Gottfried Boehm, the 66-year-old German architect known primarily in Europe for his humanistic approach to civic buildings and churches, was awarded the $100,000 Pritzker Architecture Prize at the Museum of Modern Art today.

"Thirty-five years ago, I came to New York as a young man and spent six months here," said the tall and angular Boehm, addressing the small audience of architectural critics and aficionados in slow but serviceable English. "This exciting city opened a new world to me."

The Cologne-based architect, whose father, grandfather, wife and three sons share the same profession, was chosen from a field of 550 nominees from 43 countries by an international jury including National Gallery of Art Director J. Carter Brown and various prominent architects and industrialists. The prize, based on the Nobel awards (which do not have an architecture category), was created by Jay Pritzker, president of the Chicago-based Hyatt Foundation, in 1979 "to encourage a greater awareness of how people perceive and interact with their surroundings." Past winners include Philip Johnson, Luis Barragan, James Sterling, Kevin Roche, I.M. Pei, Richard Meier and Hans Hollein.

Though he's taught at MIT and the University of Pennsylvania, Boehm has never built a building in the United States. In response to a question from the floor after he accepted the $100,000 check from Pritzker, the architect expressed a desire to build a New York skyscraper some day. Tapping the nearby wall in the meeting room to illustrate his point, Boehm said, "The new buildings with their curtained-wall fac'ades are very flat. You have nothing to discover as you come near the building. I would like to make a building for the people inside, not just to look at it from the street. Our cities don't need just new buildings but new connections that restore the sense of community to human beings."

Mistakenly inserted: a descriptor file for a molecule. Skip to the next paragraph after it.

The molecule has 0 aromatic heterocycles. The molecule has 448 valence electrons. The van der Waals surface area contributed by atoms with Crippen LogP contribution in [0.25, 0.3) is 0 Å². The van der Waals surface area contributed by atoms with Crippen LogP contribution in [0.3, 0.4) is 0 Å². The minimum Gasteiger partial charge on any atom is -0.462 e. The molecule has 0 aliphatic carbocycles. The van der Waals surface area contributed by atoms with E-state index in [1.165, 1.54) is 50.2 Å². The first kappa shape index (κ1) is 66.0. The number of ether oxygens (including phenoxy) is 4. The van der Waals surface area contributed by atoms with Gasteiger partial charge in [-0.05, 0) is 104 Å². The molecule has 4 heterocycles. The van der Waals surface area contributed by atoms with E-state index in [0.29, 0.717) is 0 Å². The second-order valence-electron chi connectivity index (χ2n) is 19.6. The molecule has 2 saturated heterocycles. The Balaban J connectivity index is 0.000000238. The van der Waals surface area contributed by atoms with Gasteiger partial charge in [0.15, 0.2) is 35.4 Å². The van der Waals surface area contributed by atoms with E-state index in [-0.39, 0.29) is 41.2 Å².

Perhaps Boehm's most renowned structure is the Church of the Pilgrimage in Neviges, West Germany. It was described by Arthur Drexler, MOMA's director of architecture, in an exhibition catalogue as "a brooding apparition, a ghost from the medieval past inexplicably materialized in the midst of a bourgeois townscape."

Boehm's "connections" rely on the interaction between architecture and the urban environment -- what he has called "bringing back life and order to our cities and towns." A low-rent housing project Boehm designed in Cologne, pictured in Drexler's catalogue, appears vibrantly expressive with fabric-draped, multicolored terraces running along an undulating, poured concrete skin.

After the presentation, the prize's creator talked about why he had funded the award. "I felt that architects didn't have the recognition that they merited," Pritzker said. "I thought this kind of thing would be useful. No more, no less." Asked if his home town, Chicago, could use an architect like Boehm, Pritzker answered with an emphatic, "You bet."

On May 7, Boehm will travel to London for a formal award ceremony at historic Goldsmith's Hall, where the new laureate will receive the symbol of the Pritzker, a bronze sculpture by Henry Moore.

An exhibition of 51 of Boehm's architectural drawings, representing 29 years of work, is en route to the Graham Foundation in Chicago. That show will travel to the American Institute of Architects' national headquarters in Washington in September.